Monday, April 8, 2013

Novel idea

My last post was a woeful long time ago, but since it announced my becoming a mummy*, you'll probably understand the long absence. 

Since then, I've been doing a lot of reading on my Kindle app on my phone, with the brightness turned down as low as it can go, held at a funny angle so as not to be apparent to the two-year old trying NOT to go to sleep in the toddler bed behind me.

File:Jane Austen 1870 cropped.jpgMy other reading time is courtesy of audio books on the cd player in the kitchen. Northanger Abbey has recently been making me laugh out loud, and I have always loved Jane Austen's defence of the novel in it.  This time, when I stood in the kitchen burning the toast, I ended up giving the section below an ovation.  How apt, how clever, how unashamed is this defence?  Given the criticism that women's fiction and romance still attracts (*yawn*  Really, critics?  Are you still playing that same tune?  Get over it already.) I love this quote even more....

"... and if a rainy morning deprived them of other enjoyments, they were still resolute in meeting in defiance of wet and dirt, and shut themselves up, to read novels together. Yes, novels; for I will not adopt that ungenerous and impolitic custom so common with novel–writers, of degrading by their contemptuous censure the very performances, to the number of which they are themselves adding — joining with their greatest enemies in bestowing the harshest epithets on such works, and scarcely ever permitting them to be read by their own heroine, who, if she accidentally take up a novel, is sure to turn over its insipid pages with disgust.   Alas! If the heroine of one novel be not patronized by the heroine of another, from whom can she expect protection and regard? I cannot approve of it. Let us leave it to the reviewers to abuse such effusions of fancy at their leisure, and over every new novel to talk in threadbare strains of the trash with which the press now groans. Let us not desert one another; we are an injured body.   Although our productions have afforded more extensive and unaffected pleasure than those of any other literary corporation in the world, no species of composition has been so much decried. From pride, ignorance, or fashion, our foes are almost as many as our readers. And while the abilities of the nine–hundredth abridger of the History of England, or of the man who collects and publishes in a volume some dozen lines of Milton, Pope, and Prior, with a paper from the Spectator, and a chapter from Sterne, are eulogized by a thousand pens — there seems almost a general wish of decrying the capacity and undervaluing the labour of the novelist, and of slighting the performances which have only genius, wit, and taste to recommend them.    “I am no novel–reader — I seldom look into novels — Do not imagine that I often read novels — It is really very well for a novel.” Such is the common cant. “And what are you reading, Miss — ?” “Oh! It is only a novel!” replies the young lady, while she lays down her book with affected indifference, or momentary shame. “It is only Cecilia, or Camilla, or Belinda”; or, in short, only some work in which the greatest powers of the mind are displayed, in which the most thorough knowledge of human nature, the happiest delineation of its varieties, the liveliest effusions of wit and humour, are conveyed to the world in the best–chosen language."   Well said, Jane!   *If you're wondering, there are no words in the English Language to describe how perfectly miraculous, breath-stealingly joyful, inventively mischievous and utterly tireless he is.  He has two speeds: 100 miles and hour and unconscious.  We are bewitched, dizzy in love, and enslaved!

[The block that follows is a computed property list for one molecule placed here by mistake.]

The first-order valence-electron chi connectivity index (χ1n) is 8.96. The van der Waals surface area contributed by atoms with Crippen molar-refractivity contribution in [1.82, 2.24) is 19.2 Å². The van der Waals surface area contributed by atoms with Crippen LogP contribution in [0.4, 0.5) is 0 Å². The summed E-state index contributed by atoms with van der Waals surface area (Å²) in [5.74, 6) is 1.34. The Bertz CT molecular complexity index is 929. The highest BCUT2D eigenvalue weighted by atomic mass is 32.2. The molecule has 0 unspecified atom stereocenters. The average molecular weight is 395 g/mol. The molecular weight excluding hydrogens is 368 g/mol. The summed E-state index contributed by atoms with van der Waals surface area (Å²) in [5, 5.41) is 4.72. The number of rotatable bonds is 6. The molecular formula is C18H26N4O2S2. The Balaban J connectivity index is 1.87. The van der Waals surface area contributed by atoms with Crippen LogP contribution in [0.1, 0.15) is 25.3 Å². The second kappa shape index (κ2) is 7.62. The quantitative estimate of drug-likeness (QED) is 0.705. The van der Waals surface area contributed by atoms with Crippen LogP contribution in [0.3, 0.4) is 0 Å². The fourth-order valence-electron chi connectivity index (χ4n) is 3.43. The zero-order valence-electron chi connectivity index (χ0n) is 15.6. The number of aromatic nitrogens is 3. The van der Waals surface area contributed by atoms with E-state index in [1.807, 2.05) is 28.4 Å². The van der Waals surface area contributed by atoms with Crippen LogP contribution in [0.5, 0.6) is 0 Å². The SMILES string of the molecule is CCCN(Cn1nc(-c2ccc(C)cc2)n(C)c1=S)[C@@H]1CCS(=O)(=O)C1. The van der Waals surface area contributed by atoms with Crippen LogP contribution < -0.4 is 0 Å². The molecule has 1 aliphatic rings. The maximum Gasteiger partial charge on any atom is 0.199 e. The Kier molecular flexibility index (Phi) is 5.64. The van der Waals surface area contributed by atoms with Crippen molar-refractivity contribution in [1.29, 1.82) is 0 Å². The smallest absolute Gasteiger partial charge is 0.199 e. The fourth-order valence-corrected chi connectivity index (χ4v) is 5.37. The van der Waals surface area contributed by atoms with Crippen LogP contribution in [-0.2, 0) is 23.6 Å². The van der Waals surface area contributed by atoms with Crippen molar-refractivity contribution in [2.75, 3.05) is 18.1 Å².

1. Bravo, Miss Austen, indeed! And thank you, Anna, for reminding us that this is not a new phenomenon - hopefully one day things will change.

    So glad you're enjoying motherhood :-)

  2. Northanger Abbey is my favourite Jane Austen - for many of the reasons you give! It makes me laugh every time (especially the laundry list..) Thank you for championing what I believe to be a sadly underrated book. And carry on enjoying motherhood!

  3. Thanks Christina! Sometimes I wonder if the only thing that needs to change is our responses... maybe we just need to laugh it off and keep pleasing readers... I don't know.

    Thank you Jane! I laugh out loud at the absurdities of the Thorpes and their constant contradictions of what they're saying and what they're doing. Completely cracks me up. I agree, it's a very clever book, so witty and well done!


    PS - I DID put paragraphs in that post, but Blogger hates me... ;-)